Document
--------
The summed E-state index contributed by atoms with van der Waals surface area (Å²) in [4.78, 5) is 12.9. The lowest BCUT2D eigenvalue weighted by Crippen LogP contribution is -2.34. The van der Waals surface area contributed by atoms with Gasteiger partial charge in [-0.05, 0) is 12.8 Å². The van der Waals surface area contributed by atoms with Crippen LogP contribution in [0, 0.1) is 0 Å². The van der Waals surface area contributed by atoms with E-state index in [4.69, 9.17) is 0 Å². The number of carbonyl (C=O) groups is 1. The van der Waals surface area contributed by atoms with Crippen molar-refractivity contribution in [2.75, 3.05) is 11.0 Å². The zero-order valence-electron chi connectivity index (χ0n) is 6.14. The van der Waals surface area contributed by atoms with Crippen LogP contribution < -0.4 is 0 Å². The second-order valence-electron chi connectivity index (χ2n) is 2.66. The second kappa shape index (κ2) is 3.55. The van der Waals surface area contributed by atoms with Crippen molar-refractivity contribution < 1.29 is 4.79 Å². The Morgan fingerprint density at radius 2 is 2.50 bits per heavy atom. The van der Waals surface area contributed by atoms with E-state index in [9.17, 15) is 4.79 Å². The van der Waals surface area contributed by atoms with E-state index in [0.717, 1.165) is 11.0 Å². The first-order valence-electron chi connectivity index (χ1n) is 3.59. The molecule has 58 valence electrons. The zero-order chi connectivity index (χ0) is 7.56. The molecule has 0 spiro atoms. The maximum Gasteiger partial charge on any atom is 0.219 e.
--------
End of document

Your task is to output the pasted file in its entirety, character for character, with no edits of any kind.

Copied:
The summed E-state index contributed by atoms with van der Waals surface area (Å²) in [4.78, 5) is 12.9. The lowest BCUT2D eigenvalue weighted by Crippen LogP contribution is -2.34. The van der Waals surface area contributed by atoms with Gasteiger partial charge in [-0.05, 0) is 12.8 Å². The van der Waals surface area contributed by atoms with Crippen LogP contribution in [0, 0.1) is 0 Å². The van der Waals surface area contributed by atoms with E-state index in [4.69, 9.17) is 0 Å². The number of carbonyl (C=O) groups is 1. The van der Waals surface area contributed by atoms with Crippen molar-refractivity contribution in [2.75, 3.05) is 11.0 Å². The zero-order valence-electron chi connectivity index (χ0n) is 6.14. The van der Waals surface area contributed by atoms with Crippen LogP contribution < -0.4 is 0 Å². The second-order valence-electron chi connectivity index (χ2n) is 2.66. The second kappa shape index (κ2) is 3.55. The van der Waals surface area contributed by atoms with Crippen molar-refractivity contribution < 1.29 is 4.79 Å². The Morgan fingerprint density at radius 2 is 2.50 bits per heavy atom. The van der Waals surface area contributed by atoms with E-state index in [9.17, 15) is 4.79 Å². The van der Waals surface area contributed by atoms with E-state index in [0.717, 1.165) is 11.0 Å². The first-order valence-electron chi connectivity index (χ1n) is 3.59. The molecule has 58 valence electrons. The zero-order chi connectivity index (χ0) is 7.56. The molecule has 0 spiro atoms. The maximum Gasteiger partial charge on any atom is 0.219 e.